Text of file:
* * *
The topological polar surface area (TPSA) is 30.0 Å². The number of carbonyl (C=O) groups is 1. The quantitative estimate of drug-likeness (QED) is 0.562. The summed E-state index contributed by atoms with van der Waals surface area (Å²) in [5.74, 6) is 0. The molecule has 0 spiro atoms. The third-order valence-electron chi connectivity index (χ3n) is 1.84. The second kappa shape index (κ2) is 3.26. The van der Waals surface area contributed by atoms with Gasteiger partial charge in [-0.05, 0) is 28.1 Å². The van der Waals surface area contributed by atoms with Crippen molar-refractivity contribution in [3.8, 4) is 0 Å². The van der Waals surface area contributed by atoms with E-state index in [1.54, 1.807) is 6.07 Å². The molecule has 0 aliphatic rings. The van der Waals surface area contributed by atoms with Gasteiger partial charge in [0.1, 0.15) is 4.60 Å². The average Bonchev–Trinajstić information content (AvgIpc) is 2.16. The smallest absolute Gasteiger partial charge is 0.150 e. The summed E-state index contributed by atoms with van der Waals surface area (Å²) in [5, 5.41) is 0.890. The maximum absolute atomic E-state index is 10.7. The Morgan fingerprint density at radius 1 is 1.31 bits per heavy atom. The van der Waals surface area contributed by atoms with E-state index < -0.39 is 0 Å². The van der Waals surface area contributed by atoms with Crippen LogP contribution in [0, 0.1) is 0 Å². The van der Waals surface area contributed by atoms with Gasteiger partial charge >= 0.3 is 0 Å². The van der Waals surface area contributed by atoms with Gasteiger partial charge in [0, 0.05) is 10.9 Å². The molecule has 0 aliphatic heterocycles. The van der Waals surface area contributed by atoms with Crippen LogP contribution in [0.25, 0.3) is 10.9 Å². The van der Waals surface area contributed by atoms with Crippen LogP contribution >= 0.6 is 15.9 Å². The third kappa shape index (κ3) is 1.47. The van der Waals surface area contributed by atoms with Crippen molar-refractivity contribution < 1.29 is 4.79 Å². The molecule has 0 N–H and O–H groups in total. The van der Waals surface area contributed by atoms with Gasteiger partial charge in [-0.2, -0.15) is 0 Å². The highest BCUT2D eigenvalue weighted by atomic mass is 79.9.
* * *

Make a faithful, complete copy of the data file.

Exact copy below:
The topological polar surface area (TPSA) is 30.0 Å². The number of carbonyl (C=O) groups is 1. The quantitative estimate of drug-likeness (QED) is 0.562. The summed E-state index contributed by atoms with van der Waals surface area (Å²) in [5.74, 6) is 0. The molecule has 0 spiro atoms. The third-order valence-electron chi connectivity index (χ3n) is 1.84. The second kappa shape index (κ2) is 3.26. The van der Waals surface area contributed by atoms with Gasteiger partial charge in [-0.05, 0) is 28.1 Å². The van der Waals surface area contributed by atoms with Crippen molar-refractivity contribution in [3.8, 4) is 0 Å². The van der Waals surface area contributed by atoms with E-state index in [1.54, 1.807) is 6.07 Å². The molecule has 0 aliphatic rings. The van der Waals surface area contributed by atoms with Gasteiger partial charge in [0.1, 0.15) is 4.60 Å². The average Bonchev–Trinajstić information content (AvgIpc) is 2.16. The smallest absolute Gasteiger partial charge is 0.150 e. The summed E-state index contributed by atoms with van der Waals surface area (Å²) in [5, 5.41) is 0.890. The maximum absolute atomic E-state index is 10.7. The Morgan fingerprint density at radius 1 is 1.31 bits per heavy atom. The van der Waals surface area contributed by atoms with E-state index < -0.39 is 0 Å². The van der Waals surface area contributed by atoms with Crippen LogP contribution in [0, 0.1) is 0 Å². The van der Waals surface area contributed by atoms with Gasteiger partial charge >= 0.3 is 0 Å². The van der Waals surface area contributed by atoms with Gasteiger partial charge in [0, 0.05) is 10.9 Å². The molecule has 0 aliphatic heterocycles. The van der Waals surface area contributed by atoms with Crippen LogP contribution in [0.25, 0.3) is 10.9 Å². The van der Waals surface area contributed by atoms with Crippen LogP contribution >= 0.6 is 15.9 Å². The third kappa shape index (κ3) is 1.47. The van der Waals surface area contributed by atoms with Crippen molar-refractivity contribution < 1.29 is 4.79 Å². The molecule has 0 N–H and O–H groups in total. The van der Waals surface area contributed by atoms with Gasteiger partial charge in [-0.2, -0.15) is 0 Å². The highest BCUT2D eigenvalue weighted by atomic mass is 79.9.